German MEP slams Slovak language law

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A new state language law passed by the Slovak parliament does not conform to EU standards as it discriminates against minority languages, the vice-chair of the European Parliament’s foreign affairs committee said yesterday (9 July).

German centre-right MEP Michael Gahler (EPP) fears that Slovakia’s Language Act, passed on 30 June, will criminalise the use of ethnic minority languages in the country. 

The amended law, tabled by Culture Minister Marek Ma?’ari?, will introduce fines of up to €5,000 for using ‘incorrect’ Slovak as of September. It also enforces stricter official regulation of ‘correct’ Slovak. 

For example, memorials and plaques featuring texts in both Slovak and a foreign language must not carry a foreign inscription that is larger than the Slovak one. 

Citing a requirement for Slovak to be used first at cultural events at which only minorities are present, Gahler described the new law as “absurd” and “disproportionate”. 

Earlier drafts of the legislation went even further, but a proposal by Ma?ari? to force local radio stations to broadcast first in Slovak and then the minority language was scrapped from the adopted law.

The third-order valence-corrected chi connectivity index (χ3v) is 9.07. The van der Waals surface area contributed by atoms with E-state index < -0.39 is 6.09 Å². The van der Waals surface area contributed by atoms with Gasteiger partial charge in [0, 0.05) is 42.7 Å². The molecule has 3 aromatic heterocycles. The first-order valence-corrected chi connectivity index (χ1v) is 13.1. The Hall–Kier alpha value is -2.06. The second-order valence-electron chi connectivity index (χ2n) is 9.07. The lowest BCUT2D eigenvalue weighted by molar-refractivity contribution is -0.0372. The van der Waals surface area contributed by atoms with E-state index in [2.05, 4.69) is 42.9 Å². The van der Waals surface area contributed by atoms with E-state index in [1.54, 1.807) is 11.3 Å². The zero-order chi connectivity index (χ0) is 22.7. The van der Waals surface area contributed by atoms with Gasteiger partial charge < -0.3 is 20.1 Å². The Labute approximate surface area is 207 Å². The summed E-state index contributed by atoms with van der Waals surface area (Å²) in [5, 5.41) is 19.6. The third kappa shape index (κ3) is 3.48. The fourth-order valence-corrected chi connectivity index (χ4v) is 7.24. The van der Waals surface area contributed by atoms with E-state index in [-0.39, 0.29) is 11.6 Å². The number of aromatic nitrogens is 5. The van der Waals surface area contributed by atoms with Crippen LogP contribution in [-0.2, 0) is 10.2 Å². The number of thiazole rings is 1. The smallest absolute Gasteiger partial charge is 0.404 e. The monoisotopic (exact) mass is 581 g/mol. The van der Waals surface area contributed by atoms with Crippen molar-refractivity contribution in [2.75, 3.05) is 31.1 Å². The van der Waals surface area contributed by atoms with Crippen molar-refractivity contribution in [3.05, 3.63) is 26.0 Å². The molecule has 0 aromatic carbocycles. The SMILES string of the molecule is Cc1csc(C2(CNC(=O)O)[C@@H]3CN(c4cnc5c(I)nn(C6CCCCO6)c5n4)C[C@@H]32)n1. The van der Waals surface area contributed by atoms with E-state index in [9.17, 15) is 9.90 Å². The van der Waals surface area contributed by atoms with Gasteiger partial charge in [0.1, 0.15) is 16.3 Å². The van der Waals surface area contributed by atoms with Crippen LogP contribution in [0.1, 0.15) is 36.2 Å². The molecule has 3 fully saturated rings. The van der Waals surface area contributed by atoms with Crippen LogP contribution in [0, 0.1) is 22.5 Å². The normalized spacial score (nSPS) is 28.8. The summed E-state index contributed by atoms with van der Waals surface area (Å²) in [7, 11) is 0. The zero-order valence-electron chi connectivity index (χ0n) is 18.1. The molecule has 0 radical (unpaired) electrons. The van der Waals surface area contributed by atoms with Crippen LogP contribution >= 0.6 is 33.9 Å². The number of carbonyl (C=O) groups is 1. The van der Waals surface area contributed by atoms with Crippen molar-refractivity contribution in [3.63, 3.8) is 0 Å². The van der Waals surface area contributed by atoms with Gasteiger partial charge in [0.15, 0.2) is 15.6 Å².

“Slovakia is violating commonly respected standards in the EU and is disregarding respective recommendations of the Council of Europe, which foresee the extended use of minority languages,” Gahler said, going as far as declaring that the country “risks discrediting itself as an EU member and becoming a totalitarian state again if the new provisions are consistently applied”. 

The German MEP claimed the new law proves that Slovak Prime Minister Robert Fico’s coalition government has not yet “mentally or politically arrived in Europe, whereas the previous Christian Democrat government had already proved that problem-free relations between ethnic groups in Slovakia are possible”. 

“A modern and open Slovakia communicating and cooperating closely with its neighbours in the centre of Europe would be the better alternative for this country and its citizens. However, this can hardly be expected from the present government coalition,” Gahler declared. 

Opposition criticism 

The opposition Hungarian Coalition Party (SMK) criticised the law for violating the principle of equality by discriminating against minorities. 

“Slovak officials know very well that we’re dealing with human rights here, which are not a domestic state issue, especially not when the state is an EU country,” SMK MP Agnes Biró told the Slovak Spectator. 

Biró is concerned that fear of being fined under the new law will discourage ethnic minorities from using their own languages. 

Tensions between Slovakia and Hungary have been riding high since the law’s passing last month. 

Slovak Prime Minister Fico fanned the flames on 5 July by insisting that the Slovak language must be protected from “the dangerous irredentism which breathes stronger and stronger from the other side of the Danube,” the TASR agency reports.